Right-wing Media Meets its Moment

Far-right digital media has been growing for years, but something about their success in 2021 just felt different. With Biden in the White House and COVID continuing to dominate headlines, fringe sites like the Daily Wire, Breitbart, Western Journal, Conservative Brief, and Newsmax have repeatedly beat out mainstream news as go-to sources of content on social media.

Here’s just a peek at the problem, from last month’s Newswhip rankings:

Throughout 2021, these sites have repeatedly pushed content intended to generate clicks and revenue for their owners, while misleading, misinforming, and tearing our country apart. They have launched all-out assaults on Dr. Fauci, called for President Biden’s removal from office, and are making an ongoing attempt to make inroads with the Latino community.

The Return of the Trump Campaign

Although Donald Trump left office in January, his presidential campaign never really stopped spending online. At the end of 2020, Trump formed a political action committee, Save America, to manage his campaign assets and continue to raise money. While Donald Trump was personally banned from several social media platforms at the beginning of the year, Save America was not – and they have taken full advantage of that loophole to continue engaging their supporters and building a war chest for 2024. Meta has even allowed his team to run ads claiming he is “the True President” and stating that the 2020 election was “the most corrupt in history.”

Since the beginning of the year, Donald Trump’s campaign has spent at least $1.96 million on Facebook and Google ads – with the majority of that spending occurring since July.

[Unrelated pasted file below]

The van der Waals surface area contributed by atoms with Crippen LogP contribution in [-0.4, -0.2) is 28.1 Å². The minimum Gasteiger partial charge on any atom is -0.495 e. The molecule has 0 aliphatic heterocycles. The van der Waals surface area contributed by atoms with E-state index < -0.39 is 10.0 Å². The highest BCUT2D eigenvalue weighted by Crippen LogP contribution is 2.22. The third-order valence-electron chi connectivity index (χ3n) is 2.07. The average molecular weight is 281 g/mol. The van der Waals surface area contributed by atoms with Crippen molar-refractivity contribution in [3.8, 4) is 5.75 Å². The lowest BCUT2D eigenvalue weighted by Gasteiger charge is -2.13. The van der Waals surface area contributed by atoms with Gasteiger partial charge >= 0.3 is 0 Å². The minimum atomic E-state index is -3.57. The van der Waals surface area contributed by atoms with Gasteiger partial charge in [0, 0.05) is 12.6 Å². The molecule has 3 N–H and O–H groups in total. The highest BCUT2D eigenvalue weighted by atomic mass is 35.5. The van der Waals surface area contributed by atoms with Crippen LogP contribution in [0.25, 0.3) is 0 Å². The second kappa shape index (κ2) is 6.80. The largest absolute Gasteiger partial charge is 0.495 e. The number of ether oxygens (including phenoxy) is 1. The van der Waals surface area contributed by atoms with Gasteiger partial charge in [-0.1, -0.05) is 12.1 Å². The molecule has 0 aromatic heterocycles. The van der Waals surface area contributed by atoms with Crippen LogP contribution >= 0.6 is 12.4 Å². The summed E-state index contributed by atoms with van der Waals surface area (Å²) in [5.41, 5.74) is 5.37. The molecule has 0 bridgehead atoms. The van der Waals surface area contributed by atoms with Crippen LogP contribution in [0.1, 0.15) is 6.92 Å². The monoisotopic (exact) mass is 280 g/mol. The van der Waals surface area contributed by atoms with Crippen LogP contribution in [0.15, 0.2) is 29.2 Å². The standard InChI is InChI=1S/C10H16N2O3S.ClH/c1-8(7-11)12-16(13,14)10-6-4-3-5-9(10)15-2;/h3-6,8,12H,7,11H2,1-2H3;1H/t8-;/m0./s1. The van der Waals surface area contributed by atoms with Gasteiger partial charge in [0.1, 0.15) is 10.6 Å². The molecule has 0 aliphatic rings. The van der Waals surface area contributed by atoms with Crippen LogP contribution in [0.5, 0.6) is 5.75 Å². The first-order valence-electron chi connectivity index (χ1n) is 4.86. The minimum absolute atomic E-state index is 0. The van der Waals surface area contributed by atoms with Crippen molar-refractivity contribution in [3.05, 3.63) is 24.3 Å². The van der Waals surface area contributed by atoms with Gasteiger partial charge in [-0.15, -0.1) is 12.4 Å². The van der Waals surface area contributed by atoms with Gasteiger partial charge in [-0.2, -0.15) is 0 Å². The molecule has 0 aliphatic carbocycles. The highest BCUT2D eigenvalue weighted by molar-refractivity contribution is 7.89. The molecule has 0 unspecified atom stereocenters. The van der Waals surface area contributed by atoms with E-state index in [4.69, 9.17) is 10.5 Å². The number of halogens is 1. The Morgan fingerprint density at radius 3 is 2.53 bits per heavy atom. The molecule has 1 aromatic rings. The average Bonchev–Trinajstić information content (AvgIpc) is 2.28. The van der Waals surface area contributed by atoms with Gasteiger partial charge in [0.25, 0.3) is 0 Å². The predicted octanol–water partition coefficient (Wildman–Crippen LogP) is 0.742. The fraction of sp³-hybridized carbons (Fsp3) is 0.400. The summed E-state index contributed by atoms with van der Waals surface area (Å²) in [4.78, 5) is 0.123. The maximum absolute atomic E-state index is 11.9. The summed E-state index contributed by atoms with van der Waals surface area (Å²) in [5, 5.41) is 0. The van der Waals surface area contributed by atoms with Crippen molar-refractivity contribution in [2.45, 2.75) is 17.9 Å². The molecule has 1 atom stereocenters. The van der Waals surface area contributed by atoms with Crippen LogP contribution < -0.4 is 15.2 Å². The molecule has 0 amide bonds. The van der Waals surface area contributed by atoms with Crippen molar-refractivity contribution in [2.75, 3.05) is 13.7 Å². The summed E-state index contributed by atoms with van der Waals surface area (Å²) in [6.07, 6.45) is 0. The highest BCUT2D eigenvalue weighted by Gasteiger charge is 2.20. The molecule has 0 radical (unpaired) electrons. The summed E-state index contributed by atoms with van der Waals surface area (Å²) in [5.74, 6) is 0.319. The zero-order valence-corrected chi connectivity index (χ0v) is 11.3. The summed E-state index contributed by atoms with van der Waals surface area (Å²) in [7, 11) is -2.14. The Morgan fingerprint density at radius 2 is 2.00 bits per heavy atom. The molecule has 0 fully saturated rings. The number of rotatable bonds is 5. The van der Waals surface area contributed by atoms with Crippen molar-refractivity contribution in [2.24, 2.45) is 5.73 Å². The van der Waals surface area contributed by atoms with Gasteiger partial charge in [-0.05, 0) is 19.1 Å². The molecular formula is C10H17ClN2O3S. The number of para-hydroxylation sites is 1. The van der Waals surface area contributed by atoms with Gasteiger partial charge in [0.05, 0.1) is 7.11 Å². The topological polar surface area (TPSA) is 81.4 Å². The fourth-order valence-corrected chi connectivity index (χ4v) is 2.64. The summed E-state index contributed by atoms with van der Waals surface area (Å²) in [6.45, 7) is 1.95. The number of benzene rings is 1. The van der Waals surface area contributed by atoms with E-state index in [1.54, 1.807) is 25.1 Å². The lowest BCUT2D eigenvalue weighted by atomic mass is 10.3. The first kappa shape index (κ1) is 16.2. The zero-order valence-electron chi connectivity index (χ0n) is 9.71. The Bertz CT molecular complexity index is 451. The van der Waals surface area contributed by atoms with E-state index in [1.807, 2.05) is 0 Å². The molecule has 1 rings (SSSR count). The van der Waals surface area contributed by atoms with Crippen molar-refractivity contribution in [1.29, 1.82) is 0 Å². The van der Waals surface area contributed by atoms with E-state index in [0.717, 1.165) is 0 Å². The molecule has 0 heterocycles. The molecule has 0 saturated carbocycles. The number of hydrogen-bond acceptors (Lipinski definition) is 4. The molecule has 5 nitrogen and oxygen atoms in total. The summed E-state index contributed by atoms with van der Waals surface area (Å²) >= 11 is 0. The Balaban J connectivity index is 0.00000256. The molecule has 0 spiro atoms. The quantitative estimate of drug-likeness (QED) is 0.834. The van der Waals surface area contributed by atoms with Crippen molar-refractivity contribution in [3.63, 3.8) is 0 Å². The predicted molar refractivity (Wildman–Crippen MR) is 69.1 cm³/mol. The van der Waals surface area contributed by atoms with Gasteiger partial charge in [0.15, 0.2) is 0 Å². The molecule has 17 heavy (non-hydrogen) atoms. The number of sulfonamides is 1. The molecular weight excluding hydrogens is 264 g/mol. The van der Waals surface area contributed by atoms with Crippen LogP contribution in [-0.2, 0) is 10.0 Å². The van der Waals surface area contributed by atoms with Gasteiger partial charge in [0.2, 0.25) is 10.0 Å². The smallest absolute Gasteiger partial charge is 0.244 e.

From Blue Commonwealth to Commonwealth Blues

It’s hard to talk about major political moments in 2021 without mentioning Virginia. In November, Democrats suffered unexpected losses in Virginia’s highly-watched gubernatorial and legislative elections, which we closely tracked via the FWIW Virginia newsletter.

While there were myriad offline factors that played into Republicans’ surprise wins on election night, one online narrative played an outsized role in the campaign. Beginning in the summer, a fringe minority of parents organized in Facebook groups to take over school board meetings to complain about mask mandates, Critical Race Theory, library books, and transgender student rights. This created a loud drumbeat of school-related content in the right-wing media ecosystem that later jumped into the mainstream press – one that Democrats later had to answer to. In early October, we wrote about how Republicans successfully turned schools into a political warzone, and unfortunately, Democrats were caught off guard.

(A bright spot in Virginia: we recently interviewed Delegate-elect Irene Shin for our Campaigner newsletter to get a candidate’s perspective of this year’s races in the Commonwealth.)

Building Back Bigger and Better

The single largest focus for digital political advertising in 2021 was the President’s Build Back Better Agenda – a large social spending plan that has the potential to bring America closer to its peers in the developed world in terms of providing paid family leave, childcare, climate action, and more. Industry and advocacy groups on the Right and Left organized non-stop all year to pass or kill the bill – which passed the House but is now stalled in the Senate until 2022.

Much of the advertising in support of the bill’s passage focused on fighting climate change. In fact, we noted in October that these ads comprised the largest pro-climate advertising campaign in history...

That’s it for FWIW this week! We wanted to thank you for sticking with us this year, and although we’ll be taking off the next two weeks for the holiday, we’ll be back with our regular programming in 2022! If you’re bored over the break, keep an eye on our Twitter account, where we’ll continue to post regular updates and spending data as we have it!

…Thanks for reading FWIW! If you enjoyed reading this week’s issue, we hope you’ll chip in and support our work. Are you an organization interested in sponsoring this newsletter? Reach out + simply reply to this email!